February 17, 2021
On February 16, 2021, the calf’s mother “Infinity” (#3230) was found by a right whale aerial survey team alive but with new injuries. The Georgia Department of Natural Resources and Clearwater Marine Aquarium documented “Infinity” about 50 nautical miles north of St. Augustine Inlet, Florida, off the coast of Georgia. “Infinity” has two new cuts on her left side suggestive of a vessel strike.
February 14, 2021
A dead North Atlantic right whale calf was reported stranded on February 13, 2021, along the Florida coast. The animal is likely the calf of a 19-year old female named Infinity (#3230). The calf was first sighted on January 17, 2021, off Amelia Island, Florida. This is the first observed right whale death in U.S. waters in 2021. Regrettably, it is the second dead right whale calf of the 2020–2021 calving season following the discovery of a dead calf in North Carolina in November 2020. NOAA’s Office of Law Enforcement is investigating the incident.
In collaboration with our partners, we are organizing a necropsy (animal autopsy) of the calf to conduct a detailed evaluation of the cause of death, evaluate the calf’s overall health prior to death, and generally learn more about this animal. We are working with our Marine Mammal Stranding Network partners, including:
- Florida Fish and Wildlife Conservation Commission
- Harbor Branch Oceanographic Institute
- Hubbs SeaWorld Research Institute
- University of Florida
The Ongoing Unusual Mortality Event
An Unusual Mortality Event (UME) has been ongoing for North Atlantic right whales since 2017. Since the UME was established, 33 whales (including this one) have been found dead in U.S. and Canadian waters. An additional 14 live seriously injured whales have been documented, bringing the current total number of animals in the UME to 47. The primary causes of the Unusual Mortality Event are entanglements or vessel strikes. North Atlantic right whales are an endangered species with fewer than 400 individuals remaining. The 47 whales documented so far in the UME represent more than 10 percent of the population. This is a significant setback to the species’ recovery.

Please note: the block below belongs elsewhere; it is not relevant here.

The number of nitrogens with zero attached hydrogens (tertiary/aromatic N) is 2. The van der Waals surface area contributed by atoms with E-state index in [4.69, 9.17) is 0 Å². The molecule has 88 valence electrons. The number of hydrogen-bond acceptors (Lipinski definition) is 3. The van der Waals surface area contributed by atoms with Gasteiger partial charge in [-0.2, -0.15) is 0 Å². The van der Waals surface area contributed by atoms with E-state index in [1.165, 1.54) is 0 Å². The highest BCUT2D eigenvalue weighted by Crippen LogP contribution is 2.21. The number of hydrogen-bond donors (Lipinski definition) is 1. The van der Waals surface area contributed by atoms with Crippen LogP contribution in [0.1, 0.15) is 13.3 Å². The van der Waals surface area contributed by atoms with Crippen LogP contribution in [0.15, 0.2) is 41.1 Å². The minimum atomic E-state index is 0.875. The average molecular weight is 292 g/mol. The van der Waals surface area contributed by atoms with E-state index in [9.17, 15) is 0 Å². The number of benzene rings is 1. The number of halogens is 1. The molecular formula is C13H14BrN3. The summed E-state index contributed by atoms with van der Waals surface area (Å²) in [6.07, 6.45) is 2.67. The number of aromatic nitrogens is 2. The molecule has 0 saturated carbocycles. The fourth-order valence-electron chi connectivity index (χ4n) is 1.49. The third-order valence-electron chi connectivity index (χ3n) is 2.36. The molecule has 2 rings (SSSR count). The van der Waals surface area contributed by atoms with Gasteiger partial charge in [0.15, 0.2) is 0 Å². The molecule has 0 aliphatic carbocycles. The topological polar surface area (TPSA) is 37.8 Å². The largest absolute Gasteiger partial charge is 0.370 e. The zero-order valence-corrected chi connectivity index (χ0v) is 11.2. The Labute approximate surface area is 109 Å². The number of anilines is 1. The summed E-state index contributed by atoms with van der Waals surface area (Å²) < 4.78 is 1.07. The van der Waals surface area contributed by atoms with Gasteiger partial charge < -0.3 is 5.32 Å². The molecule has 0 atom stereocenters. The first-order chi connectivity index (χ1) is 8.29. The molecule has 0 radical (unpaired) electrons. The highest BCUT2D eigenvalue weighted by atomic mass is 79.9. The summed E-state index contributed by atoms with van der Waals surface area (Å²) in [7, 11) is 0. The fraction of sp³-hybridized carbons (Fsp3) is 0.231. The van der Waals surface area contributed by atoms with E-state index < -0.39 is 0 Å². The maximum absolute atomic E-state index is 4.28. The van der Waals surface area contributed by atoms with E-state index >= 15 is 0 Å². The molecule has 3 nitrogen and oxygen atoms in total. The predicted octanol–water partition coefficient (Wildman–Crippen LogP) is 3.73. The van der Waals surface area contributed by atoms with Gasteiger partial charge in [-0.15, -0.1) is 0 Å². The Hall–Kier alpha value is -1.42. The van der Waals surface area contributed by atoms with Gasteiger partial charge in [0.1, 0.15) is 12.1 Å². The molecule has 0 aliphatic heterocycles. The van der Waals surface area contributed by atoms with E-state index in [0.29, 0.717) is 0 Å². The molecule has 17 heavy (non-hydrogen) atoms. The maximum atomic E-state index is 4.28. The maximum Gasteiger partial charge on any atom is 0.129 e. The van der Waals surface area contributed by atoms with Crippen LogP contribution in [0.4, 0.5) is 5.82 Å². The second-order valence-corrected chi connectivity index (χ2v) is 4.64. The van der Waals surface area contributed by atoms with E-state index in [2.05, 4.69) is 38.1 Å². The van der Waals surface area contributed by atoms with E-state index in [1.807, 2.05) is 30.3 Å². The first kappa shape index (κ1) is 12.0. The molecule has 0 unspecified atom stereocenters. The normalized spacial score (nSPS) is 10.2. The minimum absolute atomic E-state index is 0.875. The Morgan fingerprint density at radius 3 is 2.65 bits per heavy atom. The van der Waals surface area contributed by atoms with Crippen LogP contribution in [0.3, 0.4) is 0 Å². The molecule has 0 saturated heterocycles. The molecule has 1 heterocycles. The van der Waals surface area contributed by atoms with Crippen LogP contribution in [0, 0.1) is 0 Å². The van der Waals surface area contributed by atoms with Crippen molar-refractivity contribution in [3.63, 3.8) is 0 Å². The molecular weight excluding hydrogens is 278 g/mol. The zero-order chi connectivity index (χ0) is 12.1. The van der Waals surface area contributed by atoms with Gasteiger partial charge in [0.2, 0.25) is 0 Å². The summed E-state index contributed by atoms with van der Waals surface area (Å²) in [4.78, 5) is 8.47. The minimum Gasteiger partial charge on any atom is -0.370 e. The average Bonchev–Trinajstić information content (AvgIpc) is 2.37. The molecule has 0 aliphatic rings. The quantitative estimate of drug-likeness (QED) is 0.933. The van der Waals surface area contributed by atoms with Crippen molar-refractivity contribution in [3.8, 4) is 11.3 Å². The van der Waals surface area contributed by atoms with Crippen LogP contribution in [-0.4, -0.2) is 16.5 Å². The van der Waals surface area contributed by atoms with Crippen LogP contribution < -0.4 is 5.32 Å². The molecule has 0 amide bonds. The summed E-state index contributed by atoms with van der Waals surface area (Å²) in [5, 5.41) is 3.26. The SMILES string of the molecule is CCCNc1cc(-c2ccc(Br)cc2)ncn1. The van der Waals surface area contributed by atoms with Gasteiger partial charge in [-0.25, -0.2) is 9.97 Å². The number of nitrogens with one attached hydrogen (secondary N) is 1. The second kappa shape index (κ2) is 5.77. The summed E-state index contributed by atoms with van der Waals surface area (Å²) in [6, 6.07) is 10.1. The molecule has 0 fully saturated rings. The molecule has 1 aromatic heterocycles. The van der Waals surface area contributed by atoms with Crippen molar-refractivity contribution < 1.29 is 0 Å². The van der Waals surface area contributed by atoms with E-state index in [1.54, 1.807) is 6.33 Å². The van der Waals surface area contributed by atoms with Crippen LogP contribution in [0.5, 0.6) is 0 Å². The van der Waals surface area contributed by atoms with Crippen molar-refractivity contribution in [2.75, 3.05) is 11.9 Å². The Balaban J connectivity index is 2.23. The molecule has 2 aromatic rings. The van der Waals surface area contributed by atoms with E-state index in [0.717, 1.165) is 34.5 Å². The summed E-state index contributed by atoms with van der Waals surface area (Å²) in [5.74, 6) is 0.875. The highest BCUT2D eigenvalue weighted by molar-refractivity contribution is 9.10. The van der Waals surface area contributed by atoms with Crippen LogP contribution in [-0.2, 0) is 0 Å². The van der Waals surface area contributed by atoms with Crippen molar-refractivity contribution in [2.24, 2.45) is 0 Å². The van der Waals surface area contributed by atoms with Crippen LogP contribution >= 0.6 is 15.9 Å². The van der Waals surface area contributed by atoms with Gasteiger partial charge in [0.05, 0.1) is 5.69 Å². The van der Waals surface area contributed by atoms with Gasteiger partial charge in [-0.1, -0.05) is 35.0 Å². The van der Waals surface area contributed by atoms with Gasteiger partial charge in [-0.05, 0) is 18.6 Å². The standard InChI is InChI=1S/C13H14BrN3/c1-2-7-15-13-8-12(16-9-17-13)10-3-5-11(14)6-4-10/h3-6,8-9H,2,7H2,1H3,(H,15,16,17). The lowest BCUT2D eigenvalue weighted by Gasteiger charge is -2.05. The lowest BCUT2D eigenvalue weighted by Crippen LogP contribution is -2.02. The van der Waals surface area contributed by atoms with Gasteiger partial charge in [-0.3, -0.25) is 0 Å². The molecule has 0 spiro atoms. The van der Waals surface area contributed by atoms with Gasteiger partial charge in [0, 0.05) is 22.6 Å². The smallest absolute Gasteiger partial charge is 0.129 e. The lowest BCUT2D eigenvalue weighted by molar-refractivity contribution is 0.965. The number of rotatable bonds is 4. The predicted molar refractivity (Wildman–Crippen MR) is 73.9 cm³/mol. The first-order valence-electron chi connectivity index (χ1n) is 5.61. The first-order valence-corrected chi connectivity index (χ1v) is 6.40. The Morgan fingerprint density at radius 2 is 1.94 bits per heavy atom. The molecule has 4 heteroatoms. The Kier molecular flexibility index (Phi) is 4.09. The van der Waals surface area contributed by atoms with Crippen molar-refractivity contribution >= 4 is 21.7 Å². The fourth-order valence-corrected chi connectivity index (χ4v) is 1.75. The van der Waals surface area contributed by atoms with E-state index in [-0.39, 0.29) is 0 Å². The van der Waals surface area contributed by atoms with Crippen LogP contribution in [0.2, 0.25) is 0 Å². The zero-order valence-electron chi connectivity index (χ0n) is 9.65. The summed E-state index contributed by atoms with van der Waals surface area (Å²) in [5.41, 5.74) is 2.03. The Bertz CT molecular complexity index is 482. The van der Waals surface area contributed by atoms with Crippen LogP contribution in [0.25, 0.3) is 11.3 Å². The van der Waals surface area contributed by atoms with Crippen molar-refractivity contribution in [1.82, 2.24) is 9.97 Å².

Help Us Help Whales
The protection of these animals is in the hands of all mariners on the water. Slow down and remain alert while traveling through areas where right whales are found. It is difficult to see right whales, especially in poor light or weather conditions, so slowing down is the best prevention to avoid collisions. Allow plenty of time to slowly return to port—don’t wait until you’re racing to return before the sun goes down.
NOAA urges vessels of all sizes to please slow down and give these animals space. Mom-calf pairs spend the majority of their time at, or a few feet below, the water's surface in the Southeast United States. They can be surprisingly difficult to see, especially in poor light or weather conditions. The calving season is a critical and vulnerable time for right whale mothers as they nurse their young calves. Federal law requires everyone to stay at least 500 yards away from right whales by sea and by air (including drones).
We ask anyone with information on this event or if they see a dead or injured whale off Georgia or Florida, radio the U.S. Coast Guard via VHF Channel 16, or call (877) WHALE-HELP (1-877-942-5345).
Learn more about North Atlantic right whales
Species in the Spotlight: North Atlantic Right Whale
Facing a variety of threats from human activities, North Atlantic right whales were listed under the Endangered Species Act in 1970. Once the right whale to hunt, these giants are now the right whales to save.
With fewer than 400 individuals remaining, North Atlantic right whales are one of the world’s most endangered large whale species. NOAA Fisheries has developed regulations to help protect these whales from vessel collisions and entanglements.
Regulations designed to protect right whales
Learn more about the North Atlantic right whale, a NOAA Fisheries Species in the Spotlight